Ross Noble reflects on his 21st tour – Sussex dates
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“It turns out that if you just keep going long enough, you reach your 21st!” Ross laughs. “You wear people down in the end!
“I started when I was 15 and I'm 47 now so you work it out but I think my first tour was around 99. People thought I was mad at the time but when I started out I used to play all these different comedy clubs. I would go to them regularly and I would start building up a following and that was at the time when everybody was just racing to try to get on TV and thinking that ‘If I am famous people will come and see me!’ But my whole thing was to keep playing the smaller clubs and the pubs and maybe the Friday and Saturday comedy clubs and then I would go back to the clubs on a Tuesday as part of my tour and I would start seeing people again. And then I would move on to the smaller theatres and each time I would go back to a place I would just be building it up gradually. I stayed away from TV for ages and it got to the point where I then moved from the little theatres to the bigger theatres and then doing some gigs in London and then doing a West End run.”
And maybe that's what accounts for Ross’ longevity in the business: “What is happening now is that you see people that have been going for five minutes and they put stuff on TikTok and Instagram and they get all the hits and they are really good for five minutes. But I just kept building and building and now I'm getting to the point where I see people coming with their own families who were once brought along by their parents.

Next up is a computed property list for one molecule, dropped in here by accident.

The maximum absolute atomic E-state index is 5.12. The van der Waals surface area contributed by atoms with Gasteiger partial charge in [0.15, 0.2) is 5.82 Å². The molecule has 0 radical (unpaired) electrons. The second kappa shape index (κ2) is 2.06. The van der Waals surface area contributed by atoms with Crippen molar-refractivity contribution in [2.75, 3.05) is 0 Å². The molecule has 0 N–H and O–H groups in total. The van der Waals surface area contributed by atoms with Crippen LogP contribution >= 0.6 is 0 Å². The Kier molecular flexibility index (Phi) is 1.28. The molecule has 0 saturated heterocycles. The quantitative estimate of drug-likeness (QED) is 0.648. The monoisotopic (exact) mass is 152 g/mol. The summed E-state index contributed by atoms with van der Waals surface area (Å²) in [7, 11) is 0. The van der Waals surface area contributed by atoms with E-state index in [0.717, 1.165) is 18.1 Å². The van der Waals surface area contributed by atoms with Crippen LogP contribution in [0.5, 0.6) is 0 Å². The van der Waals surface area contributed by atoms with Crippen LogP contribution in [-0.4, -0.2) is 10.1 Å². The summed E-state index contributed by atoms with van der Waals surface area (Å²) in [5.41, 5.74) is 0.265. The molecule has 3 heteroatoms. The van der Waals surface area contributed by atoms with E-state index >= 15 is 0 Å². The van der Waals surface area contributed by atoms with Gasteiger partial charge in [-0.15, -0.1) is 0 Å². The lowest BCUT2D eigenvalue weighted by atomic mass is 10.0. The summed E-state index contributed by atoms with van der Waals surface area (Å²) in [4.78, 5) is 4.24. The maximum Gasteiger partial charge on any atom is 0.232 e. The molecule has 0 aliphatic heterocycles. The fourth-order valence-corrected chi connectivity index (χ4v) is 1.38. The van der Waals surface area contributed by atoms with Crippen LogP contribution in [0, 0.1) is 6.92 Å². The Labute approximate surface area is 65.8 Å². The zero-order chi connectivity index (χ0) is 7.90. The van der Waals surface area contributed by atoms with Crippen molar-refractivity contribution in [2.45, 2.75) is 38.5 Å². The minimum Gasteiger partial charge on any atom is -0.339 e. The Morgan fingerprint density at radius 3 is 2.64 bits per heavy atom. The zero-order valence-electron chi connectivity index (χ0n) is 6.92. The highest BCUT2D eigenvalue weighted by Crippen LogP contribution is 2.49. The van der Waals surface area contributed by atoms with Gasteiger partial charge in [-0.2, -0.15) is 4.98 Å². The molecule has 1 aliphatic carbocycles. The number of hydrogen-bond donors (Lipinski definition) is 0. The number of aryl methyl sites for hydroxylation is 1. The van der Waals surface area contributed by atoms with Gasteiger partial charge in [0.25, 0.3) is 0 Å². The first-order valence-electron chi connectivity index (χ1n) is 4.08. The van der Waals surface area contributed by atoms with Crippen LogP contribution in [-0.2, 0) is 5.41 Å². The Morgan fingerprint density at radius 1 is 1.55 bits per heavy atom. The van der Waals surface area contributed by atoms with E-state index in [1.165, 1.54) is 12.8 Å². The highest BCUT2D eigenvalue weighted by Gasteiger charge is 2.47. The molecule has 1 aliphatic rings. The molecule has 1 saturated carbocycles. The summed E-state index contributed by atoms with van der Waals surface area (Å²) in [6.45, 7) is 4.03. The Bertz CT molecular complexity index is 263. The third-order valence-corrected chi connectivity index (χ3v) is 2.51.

“When I first started you would do your five minutes and actually when I started I used to wear a suit and I was very much a props act. If you could imagine I was like a **** Steve Martin-type act though even just mentioning his name in the same breath is like a massive insult to him but I used to go on with a suitcase full of props and I would do little juggling things and I used to have a Garfield that was dressed as Yasser Arafat. And one of my props was an I Spy Book of Windsor Castle. I had just learned to drive so I was on stage talking about that as well. But I used to do a street show as well and doing the street entertaining I used to find that I would get sidetracked.”
And that's what filtered into his stage show – as increasingly he would free-wheel. So the props fell by the wayside. That's when the Ross Noble that we all know now started to emerge.
“When I first started, the first comic I saw was Jack Dee and I was thinking I should be like that but it was such a lesson to learn. I saw him in his suit and he was very focused but I was never really like that and if you try and do that, try to do something that you are not, then you just don't find your own voice. You won't see your own voice even though it's staring you in the face.”